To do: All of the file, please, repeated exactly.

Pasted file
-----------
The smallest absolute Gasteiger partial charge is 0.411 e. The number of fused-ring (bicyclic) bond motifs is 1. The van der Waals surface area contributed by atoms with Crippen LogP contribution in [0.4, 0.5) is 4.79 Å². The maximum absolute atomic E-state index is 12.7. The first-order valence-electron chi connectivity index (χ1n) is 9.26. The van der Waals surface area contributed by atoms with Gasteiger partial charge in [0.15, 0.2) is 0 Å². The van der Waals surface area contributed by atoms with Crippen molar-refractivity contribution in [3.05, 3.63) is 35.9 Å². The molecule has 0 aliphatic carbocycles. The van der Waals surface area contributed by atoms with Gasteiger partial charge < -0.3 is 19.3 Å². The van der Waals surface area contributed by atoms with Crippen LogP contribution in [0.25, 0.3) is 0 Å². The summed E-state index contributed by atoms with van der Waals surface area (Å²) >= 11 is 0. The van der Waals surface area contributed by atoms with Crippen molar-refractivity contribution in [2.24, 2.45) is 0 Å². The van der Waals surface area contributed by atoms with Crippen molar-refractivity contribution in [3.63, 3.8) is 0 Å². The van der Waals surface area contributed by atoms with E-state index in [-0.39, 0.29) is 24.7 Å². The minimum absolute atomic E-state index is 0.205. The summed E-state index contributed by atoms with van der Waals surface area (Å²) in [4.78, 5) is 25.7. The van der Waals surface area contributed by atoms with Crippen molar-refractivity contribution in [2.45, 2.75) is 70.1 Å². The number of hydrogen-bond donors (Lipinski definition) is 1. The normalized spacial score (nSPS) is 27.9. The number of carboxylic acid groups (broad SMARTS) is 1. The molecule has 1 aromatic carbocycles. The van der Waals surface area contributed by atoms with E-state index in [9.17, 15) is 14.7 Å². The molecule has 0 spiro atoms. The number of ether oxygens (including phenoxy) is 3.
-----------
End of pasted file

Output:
The smallest absolute Gasteiger partial charge is 0.411 e. The number of fused-ring (bicyclic) bond motifs is 1. The van der Waals surface area contributed by atoms with Crippen LogP contribution in [0.4, 0.5) is 4.79 Å². The maximum absolute atomic E-state index is 12.7. The first-order valence-electron chi connectivity index (χ1n) is 9.26. The van der Waals surface area contributed by atoms with Gasteiger partial charge in [0.15, 0.2) is 0 Å². The van der Waals surface area contributed by atoms with Crippen molar-refractivity contribution in [3.05, 3.63) is 35.9 Å². The molecule has 0 aliphatic carbocycles. The van der Waals surface area contributed by atoms with Gasteiger partial charge < -0.3 is 19.3 Å². The van der Waals surface area contributed by atoms with Crippen LogP contribution in [0.25, 0.3) is 0 Å². The summed E-state index contributed by atoms with van der Waals surface area (Å²) >= 11 is 0. The van der Waals surface area contributed by atoms with Crippen molar-refractivity contribution in [2.24, 2.45) is 0 Å². The van der Waals surface area contributed by atoms with Crippen molar-refractivity contribution in [3.63, 3.8) is 0 Å². The van der Waals surface area contributed by atoms with E-state index in [-0.39, 0.29) is 24.7 Å². The minimum absolute atomic E-state index is 0.205. The summed E-state index contributed by atoms with van der Waals surface area (Å²) in [4.78, 5) is 25.7. The van der Waals surface area contributed by atoms with Crippen molar-refractivity contribution in [2.45, 2.75) is 70.1 Å². The number of hydrogen-bond donors (Lipinski definition) is 1. The normalized spacial score (nSPS) is 27.9. The number of carboxylic acid groups (broad SMARTS) is 1. The molecule has 1 aromatic carbocycles. The van der Waals surface area contributed by atoms with E-state index in [9.17, 15) is 14.7 Å². The molecule has 0 spiro atoms. The number of ether oxygens (including phenoxy) is 3.